Vex: Absobloodylutely! Except the correct term is blood sucker and shifter-rapt. Vamps and shapeshifters are only found in fiction.
Sha-sha: And you’re not fictional?
Vex: You’re here talking to me, aren’t you? Do I look real enough?
Sha-sha: Hmmm…can I touch?
Vex: *Laughs out loud* Go ahead.
Sha-sha: Mmm…nice biceps. You feel pretty solid to me.
Vex: *Sniffs the air* Good, you’re safe.
Sha-Sha: I beg your pardon?
Vex: From Jack.
Sha-Sha: Jack?
Vex: Aye. Jack the Ripper.
Sha-Sha: Whoa! Wait! Jack killed over 100 years ago. Are you saying he’s back?
Vex: He’s back.
Sha-Sha: You’re a man of few words, Vex. Good to know but how can you be sure I’m safe?
Vex: I sniffed ya. You’re clean…er…were clean…actually you’ve been sullied up a offense, miss, but I can tell you’ve…er….had men.
Sha-Sha: *Laughs nervously* Are you saying you can smell my virginity or lack of virgin snow, rather?
Vex: *Nods and grins* Orgulocks have ultra sensory powers. A most useful tool in dark Xurath. Here too. The law enforcement agencies love the services we offer. That’s why I’m working on the modern day Jack the Ripper case. I think he’s a shifty.
Sha-Sha: That would explain why he eluded the authorities all those years ago. Is it the same guy?
Vex: We know it’s the same guy. We have DNA evidence to prove it. He left a hair in the wax he sealed a letter to the police back in 1888 and we have DNA from his recent killings. They’re one and the bloody same.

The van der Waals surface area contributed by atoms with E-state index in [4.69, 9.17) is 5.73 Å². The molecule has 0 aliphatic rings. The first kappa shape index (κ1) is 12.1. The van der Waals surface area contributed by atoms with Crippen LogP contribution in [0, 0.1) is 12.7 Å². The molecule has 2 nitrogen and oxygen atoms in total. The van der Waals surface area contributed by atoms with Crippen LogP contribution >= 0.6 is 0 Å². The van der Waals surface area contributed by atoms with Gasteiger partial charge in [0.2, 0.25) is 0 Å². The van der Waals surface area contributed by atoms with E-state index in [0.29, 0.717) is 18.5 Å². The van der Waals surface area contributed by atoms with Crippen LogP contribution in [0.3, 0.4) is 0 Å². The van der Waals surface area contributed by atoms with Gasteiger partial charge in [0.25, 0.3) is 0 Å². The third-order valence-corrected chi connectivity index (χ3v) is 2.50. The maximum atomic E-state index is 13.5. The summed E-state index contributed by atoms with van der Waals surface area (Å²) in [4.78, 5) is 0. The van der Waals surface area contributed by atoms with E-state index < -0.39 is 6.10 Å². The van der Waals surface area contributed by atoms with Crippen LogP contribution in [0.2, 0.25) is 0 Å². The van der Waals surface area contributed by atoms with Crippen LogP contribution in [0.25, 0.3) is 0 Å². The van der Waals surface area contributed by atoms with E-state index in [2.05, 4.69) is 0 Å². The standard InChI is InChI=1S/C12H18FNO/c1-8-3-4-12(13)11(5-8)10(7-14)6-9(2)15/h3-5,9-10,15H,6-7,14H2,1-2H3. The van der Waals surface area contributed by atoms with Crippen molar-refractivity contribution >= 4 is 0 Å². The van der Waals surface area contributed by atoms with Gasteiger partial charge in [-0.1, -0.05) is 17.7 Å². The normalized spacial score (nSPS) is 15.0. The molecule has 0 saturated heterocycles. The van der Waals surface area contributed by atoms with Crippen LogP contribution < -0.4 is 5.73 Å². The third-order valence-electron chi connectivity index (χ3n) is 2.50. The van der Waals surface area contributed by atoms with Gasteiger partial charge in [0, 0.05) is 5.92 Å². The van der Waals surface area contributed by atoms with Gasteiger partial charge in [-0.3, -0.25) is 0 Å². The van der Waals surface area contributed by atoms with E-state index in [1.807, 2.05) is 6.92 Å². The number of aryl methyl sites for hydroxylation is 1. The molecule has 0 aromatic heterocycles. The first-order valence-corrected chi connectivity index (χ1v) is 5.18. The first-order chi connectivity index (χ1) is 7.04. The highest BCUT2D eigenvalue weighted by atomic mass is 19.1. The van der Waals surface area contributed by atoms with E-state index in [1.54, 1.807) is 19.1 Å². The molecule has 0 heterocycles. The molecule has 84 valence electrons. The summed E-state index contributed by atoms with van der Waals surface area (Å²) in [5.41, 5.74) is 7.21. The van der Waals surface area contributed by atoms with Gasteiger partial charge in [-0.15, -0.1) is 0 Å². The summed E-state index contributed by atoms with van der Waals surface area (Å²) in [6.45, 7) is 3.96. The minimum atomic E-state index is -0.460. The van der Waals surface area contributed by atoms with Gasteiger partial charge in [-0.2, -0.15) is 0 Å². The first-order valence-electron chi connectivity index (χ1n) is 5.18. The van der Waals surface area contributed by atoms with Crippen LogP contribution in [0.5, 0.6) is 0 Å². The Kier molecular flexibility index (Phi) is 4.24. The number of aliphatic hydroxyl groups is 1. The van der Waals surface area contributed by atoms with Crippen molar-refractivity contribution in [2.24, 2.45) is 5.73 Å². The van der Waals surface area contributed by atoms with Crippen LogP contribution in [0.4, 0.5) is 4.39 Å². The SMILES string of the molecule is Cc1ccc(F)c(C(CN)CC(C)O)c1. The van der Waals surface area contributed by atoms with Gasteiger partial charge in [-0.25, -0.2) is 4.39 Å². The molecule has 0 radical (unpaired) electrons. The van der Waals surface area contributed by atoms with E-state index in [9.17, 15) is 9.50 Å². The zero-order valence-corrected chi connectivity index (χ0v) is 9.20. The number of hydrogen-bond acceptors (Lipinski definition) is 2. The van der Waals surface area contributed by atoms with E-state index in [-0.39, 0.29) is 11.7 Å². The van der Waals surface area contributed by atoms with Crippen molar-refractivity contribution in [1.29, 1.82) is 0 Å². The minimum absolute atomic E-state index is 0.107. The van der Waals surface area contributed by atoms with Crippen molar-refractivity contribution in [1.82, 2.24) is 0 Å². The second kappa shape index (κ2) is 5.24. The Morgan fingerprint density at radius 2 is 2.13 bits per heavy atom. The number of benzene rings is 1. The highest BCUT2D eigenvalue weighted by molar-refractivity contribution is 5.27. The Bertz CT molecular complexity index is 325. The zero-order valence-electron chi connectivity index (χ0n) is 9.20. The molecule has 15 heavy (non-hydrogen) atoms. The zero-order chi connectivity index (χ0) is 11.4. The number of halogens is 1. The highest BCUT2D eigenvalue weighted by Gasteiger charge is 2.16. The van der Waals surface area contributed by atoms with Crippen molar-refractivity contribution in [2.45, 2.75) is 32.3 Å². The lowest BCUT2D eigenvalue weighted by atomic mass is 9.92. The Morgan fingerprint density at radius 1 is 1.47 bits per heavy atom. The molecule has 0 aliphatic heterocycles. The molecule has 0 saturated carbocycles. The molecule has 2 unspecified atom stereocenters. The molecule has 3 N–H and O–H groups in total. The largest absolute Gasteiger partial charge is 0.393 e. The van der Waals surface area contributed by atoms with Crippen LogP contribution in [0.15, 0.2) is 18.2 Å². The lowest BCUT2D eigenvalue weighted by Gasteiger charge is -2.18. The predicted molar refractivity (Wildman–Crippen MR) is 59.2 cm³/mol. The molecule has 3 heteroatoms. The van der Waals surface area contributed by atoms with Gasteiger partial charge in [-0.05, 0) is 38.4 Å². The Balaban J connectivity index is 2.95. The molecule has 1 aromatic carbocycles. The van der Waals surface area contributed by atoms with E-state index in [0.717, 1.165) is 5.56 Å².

Sha-Sha: Wow! But I still don’t understand why I’m safe.
Vex: You’re not a virgin. Jack is after virgins this go around.
Sha-Sha: Virgins? But he killed prostitutes in the 1800’s.
Vex: Aye. I believe he’s doing the exact opposite this time.
Sha-Sha: In order to fool the police?
Vex: Either that or for his sick kicks.
Sha-Sha: Just one more question before you go, Vex. And it’s an icky one.
Vex: Shoot.
Sha-sha: Do you feast on humans in order to survive?
Vex: I’m no blood sucker. I’m no shifter-rapt. I’m an Orgulock. We have evolved into greater creatures, keeping the better qualities of each species, honing our skills in order to survive and thrive, both here and on Xurath. Sometimes I do feast on female humans, though.
Sha-sha: Oh?
Vex: Only if they ask me too.

You can find out more about Vex and the Orgulocks by reading Nocturnally Vexed!

Click Here to View the Trailer for Nocturnally Vexed

Alisha Paige

Monday, April 20, 2009

Heroine Archetype: The Librarian

This archetype’s title comes fairly close to summing up her personality. While you won't always find this character sorting through tomes in some musty old storage room, she will exhibit many of the same characteristics you might expect to find in an actual librarian.

The librarian is a proper lady, living her life by a strict code of ethics, possibly embedded in her by a set of quiet, respectable parents. She is typically career oriented, with brains to spare. Her behavior is beyond reproach, and from the outside looking in, it seems she wouldn't have it any other way.

However, beneath the cashmere sweaters and sensible pumps, lurks an urge to break free of her day to day doldrums. Given the opportunity, and just the right fellow, the librarian just might be tempted to peel away her inhibitions (and her clothing) to display the simmering passion she's always managed to keep so well hidden.